Heralding His Glory

Second, since Christ is not bodily present, He cannot proclaim the gospel Himself. He has ordained that we take the Good News to every tribe tongue and nation, a duty and passion for every believer.
Verse twenty-six once again makes veiled reference to Paul’s dependence on God within his work. The mystery of the ages, the Gospel, is now revealed to God’s saints. Paul chooses a passive verb as he shows off-hand yet another way that he is dependent on God. Paul might plant, Apollos might water, but God gives the growth to the church. (I Corinthians 3 ) No matter how emotionally charged Paul got, no matter how charismatic he was, he could not reveal truth to a single heart. Only the Spirit of God can take a heart of stone and turn it into a heart of flesh. (Ezekiel 36:26) Only by the Spirit of God can an individual put to death sin (Romans 8 ).
As Paul continues on he continues to heap more and more honor upon God’s sovereignty. God chose to reveal His glory to the gentiles. God chose to indwell believers with His spirit and give them a hope of glory. Our hope of glory depends utterly on God choosing us (Ephesians 2). all glory goes to Him for our salvation. He reveals His glory to us, indwelling and sanctifying us, in order to bring us home to glory (Hebrews 2:10-11).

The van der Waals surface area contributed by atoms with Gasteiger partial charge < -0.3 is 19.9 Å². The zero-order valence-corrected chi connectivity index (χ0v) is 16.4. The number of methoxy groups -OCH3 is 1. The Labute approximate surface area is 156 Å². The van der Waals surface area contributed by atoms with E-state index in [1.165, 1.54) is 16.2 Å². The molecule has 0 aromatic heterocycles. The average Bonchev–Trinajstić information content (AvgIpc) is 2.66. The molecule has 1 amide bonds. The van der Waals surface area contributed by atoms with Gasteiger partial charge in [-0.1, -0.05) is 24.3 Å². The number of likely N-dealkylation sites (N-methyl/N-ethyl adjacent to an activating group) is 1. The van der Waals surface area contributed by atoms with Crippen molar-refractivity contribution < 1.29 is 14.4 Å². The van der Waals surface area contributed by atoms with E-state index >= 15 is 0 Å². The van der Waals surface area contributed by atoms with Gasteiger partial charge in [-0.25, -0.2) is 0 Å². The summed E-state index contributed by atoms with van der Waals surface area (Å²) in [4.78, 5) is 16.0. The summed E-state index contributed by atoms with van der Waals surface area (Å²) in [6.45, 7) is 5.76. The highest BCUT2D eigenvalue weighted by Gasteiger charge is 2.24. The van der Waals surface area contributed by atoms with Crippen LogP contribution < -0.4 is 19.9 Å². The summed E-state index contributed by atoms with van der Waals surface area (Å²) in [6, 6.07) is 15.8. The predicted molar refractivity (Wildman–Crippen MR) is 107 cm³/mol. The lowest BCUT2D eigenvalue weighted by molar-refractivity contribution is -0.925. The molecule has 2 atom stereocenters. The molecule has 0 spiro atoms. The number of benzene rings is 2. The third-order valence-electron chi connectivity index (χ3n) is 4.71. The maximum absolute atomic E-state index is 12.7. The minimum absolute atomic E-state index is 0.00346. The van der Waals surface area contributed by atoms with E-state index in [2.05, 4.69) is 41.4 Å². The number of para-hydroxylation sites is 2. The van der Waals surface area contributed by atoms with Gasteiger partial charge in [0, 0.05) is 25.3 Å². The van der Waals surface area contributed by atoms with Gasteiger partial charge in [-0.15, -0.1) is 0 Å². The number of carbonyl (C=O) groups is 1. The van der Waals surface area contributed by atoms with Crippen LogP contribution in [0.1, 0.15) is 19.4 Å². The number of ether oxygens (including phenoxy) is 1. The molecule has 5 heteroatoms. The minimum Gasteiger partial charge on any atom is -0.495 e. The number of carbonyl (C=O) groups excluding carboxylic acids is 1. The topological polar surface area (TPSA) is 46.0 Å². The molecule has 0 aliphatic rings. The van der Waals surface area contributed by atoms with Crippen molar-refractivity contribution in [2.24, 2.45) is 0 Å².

Shepherding Many Sons Toward Glory

Third, since Christ is not bodily present, He cannot struggle, He cannot fight, and he cannot presently labor alongside us, spurring us on by His bodily example. Paul was a vessel, a means toward accomplishing God’s ultimate purpose. God’s purposes are already complete; they cannot be altered. However, Paul was an integral step toward their completion. God chose to use him to accomplish the first great mission trip of all time. But as the over-seer for countless churches, he bore the responsibility of leading those churches. He strove to present his charges to Christ, mature and faithful. For this he labored with a passion. But his passion was not by his power alone; Paul toiled, “struggling with all [God’s] energy that He powerfully worked within [him].”
This passage in Colossians is a beautiful portrait of the relationship between God and man in a ministry. All power comes from God. All purpose comes from God. All success comes from God. All hope comes from God. And all Glory goes to God. But all of that is worked through God’s vessel, the minister. God chooses to use humanity to fulfill the things he “lacks.” He chooses to use Paul because that’s what he wants. He uses us, weak vessels to confound the strong. Could Christ come down and suffer again for His church if He desired? Yes. Could Christ herald His own glory? Yes. Could His power work without a vessel to pour it through? Yes. But the key is that He chooses not too. For some unknowable reason, He chooses to use humanity to further His glory. And we are loving it.

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Responses

  1. arghghghghghghghhh.. I have been trying to comment for an eternity and now it works when daniel does it for me. is there something wrong with me?? i think there is.

  2. So does this still work?

  3. Hey guys, if any of you try to post a comment and it won’t let you. Shoot me an e-mail. Also, if you have an account with edublogs, try using the e-mail address you registered with. Hmm… but yeah, just e-mail me.